*I recommend doing this next step after painting. Because I got eager to see if it fitted, I did it before hand, which meant I had to tape the bottoms and the eyes during, but even the slightest hole would ruin the insides. So after the first coat, I ended up taking everything apart, painting and applying it again. That's why I put this step here*
To reattach the hood, I used elastic strips which I hotglued to each side while they were being pulled tight, making the finished product have a tight fit. I used two velcro strips on the bottom sides where the two halves met, which would keep the whole hood together while it's on my head.
Step 5: Painting, Smoothing and Finishing the Hood.
I painted the hood with several layers of red paint which ended up showing the imperfections/streaky lines that were left over by the resin. The hood might have been more sturdy because of the extra layers, but that just meant I had to do more sanding and painting.
You can easily see the difference between the original streaky coat and the smooth finished coat. On the inside I sprayed a few coats of black plasti-dip (rubber spray) to make it softer for the head. I popped out the lenses from a pair of dollar store sun glasses, and trimmed them down with a dremmel. I glued them into place, but only on the inside and outside corners, that way some air could get inside while i wore it, and that would help prevent it from fogging up.
To finish off the hood, I painted the line that I filed out black with a sharpie. It was much easier than trying to tape and spray paint it.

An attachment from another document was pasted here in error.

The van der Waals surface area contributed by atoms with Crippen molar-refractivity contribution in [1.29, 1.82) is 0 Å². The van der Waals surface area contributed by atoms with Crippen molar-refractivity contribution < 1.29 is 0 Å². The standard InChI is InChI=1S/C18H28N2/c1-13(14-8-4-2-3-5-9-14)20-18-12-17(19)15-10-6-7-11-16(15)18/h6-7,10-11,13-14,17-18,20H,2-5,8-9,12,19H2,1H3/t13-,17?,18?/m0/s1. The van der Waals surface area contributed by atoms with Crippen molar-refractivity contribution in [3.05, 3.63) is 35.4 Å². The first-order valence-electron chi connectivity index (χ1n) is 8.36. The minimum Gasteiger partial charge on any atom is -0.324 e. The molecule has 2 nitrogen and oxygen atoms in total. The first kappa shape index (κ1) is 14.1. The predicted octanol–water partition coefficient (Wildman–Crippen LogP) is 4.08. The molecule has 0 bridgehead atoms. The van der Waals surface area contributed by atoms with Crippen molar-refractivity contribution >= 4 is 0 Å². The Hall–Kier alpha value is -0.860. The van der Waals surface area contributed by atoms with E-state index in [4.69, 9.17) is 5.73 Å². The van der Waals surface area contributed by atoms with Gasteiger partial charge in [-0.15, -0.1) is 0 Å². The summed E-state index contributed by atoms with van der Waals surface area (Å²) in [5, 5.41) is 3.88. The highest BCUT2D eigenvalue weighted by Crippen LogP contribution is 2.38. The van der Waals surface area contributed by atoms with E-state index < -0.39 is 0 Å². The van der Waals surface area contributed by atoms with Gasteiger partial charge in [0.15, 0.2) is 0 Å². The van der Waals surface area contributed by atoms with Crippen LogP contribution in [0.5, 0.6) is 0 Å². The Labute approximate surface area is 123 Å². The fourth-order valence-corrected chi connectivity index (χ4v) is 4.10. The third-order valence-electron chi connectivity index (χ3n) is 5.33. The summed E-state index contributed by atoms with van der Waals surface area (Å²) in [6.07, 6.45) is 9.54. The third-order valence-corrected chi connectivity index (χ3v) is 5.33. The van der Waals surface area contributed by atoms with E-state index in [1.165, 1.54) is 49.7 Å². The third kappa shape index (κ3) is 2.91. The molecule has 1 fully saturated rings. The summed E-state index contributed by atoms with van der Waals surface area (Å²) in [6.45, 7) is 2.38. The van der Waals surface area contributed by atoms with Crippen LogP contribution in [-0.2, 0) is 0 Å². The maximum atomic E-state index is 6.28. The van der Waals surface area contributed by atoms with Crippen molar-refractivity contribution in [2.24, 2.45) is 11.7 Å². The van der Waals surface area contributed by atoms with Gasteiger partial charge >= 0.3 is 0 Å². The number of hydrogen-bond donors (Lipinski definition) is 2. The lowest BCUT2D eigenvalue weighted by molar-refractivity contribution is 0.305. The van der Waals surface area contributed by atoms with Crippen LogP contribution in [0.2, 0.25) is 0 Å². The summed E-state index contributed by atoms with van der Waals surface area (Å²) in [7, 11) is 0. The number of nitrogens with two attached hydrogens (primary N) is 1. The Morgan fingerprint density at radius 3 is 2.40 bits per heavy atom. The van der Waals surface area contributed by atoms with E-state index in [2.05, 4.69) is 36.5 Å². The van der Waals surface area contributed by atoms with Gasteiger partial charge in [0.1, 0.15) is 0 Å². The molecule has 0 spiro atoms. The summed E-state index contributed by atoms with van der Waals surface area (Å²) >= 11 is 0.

I also had a pair of 10 dollar bluetooth speakers that I took out of a bluetooth head band and glued them inside...not necessary, but it was nice to listen to music while I waited on those long convention lines.
Step 6: The Chest Piece
First, I had an old baseball catchers chest piece that was perfect for the shape for my project. I figured all I needed to do was copy the shape of the top pectoral pieces on some kraft foam sheets and glue them on to it. I printed out the red hood bat symbol and adjusted it's size until I thought it fit the best. Tracing it on top of some more kraft foam, I cutted it out, painted it red and glued it on top. It looked decent enough, not professional, but decent. The more I wore it around, the more it bended and than it eventually ripped. Which forced me to rethink my approach.
I cut the pectoral pieces off of the catchers plate and traced the shapes onto some EVA foam boards. I took the bat symbol and traced it onto the foam as well. I then took the bat symbol piece, placed it on top of the Pectoral pieces, being careful to make sure it was even. I traced it's symbol onto it and used my razor blade to cut out the symbol from the pieces. My bat symbol ended up sitting nice and snug inside of the pieces, and everything fit on the catchers plate.
The bat symbol I painted with red plasti dip, and the outside with black plasti dip, and hot glued everything onto the chest piece. I'm actually amazed at how well of a bond hot glue creates with EVA foam.
With the pieces now made with EVA foam and coated with flexible rubber, it has become very durable. It can take the abuse of a 3 day con and only need small touchups with paint.
Step 7: Leg Armor
For this piece, I first traced my ankle on a large piece of poster paper, and trimmed it until it fit right. I placed the paper on the EVA foam board, traced it and cut it out. One of the best things about EVA foam is how easily it is to mold with a heat gun. When you heat up the foam pieces and fold it over you ankle as it cools, it will retain the shape that you hold it in.
So using this method, I took the traced foam pieces, heated them, and folded them against my ankles. It might take a few tries, heating the inside and outside, but it will hold it's shape in the end. You just need to have tenacity.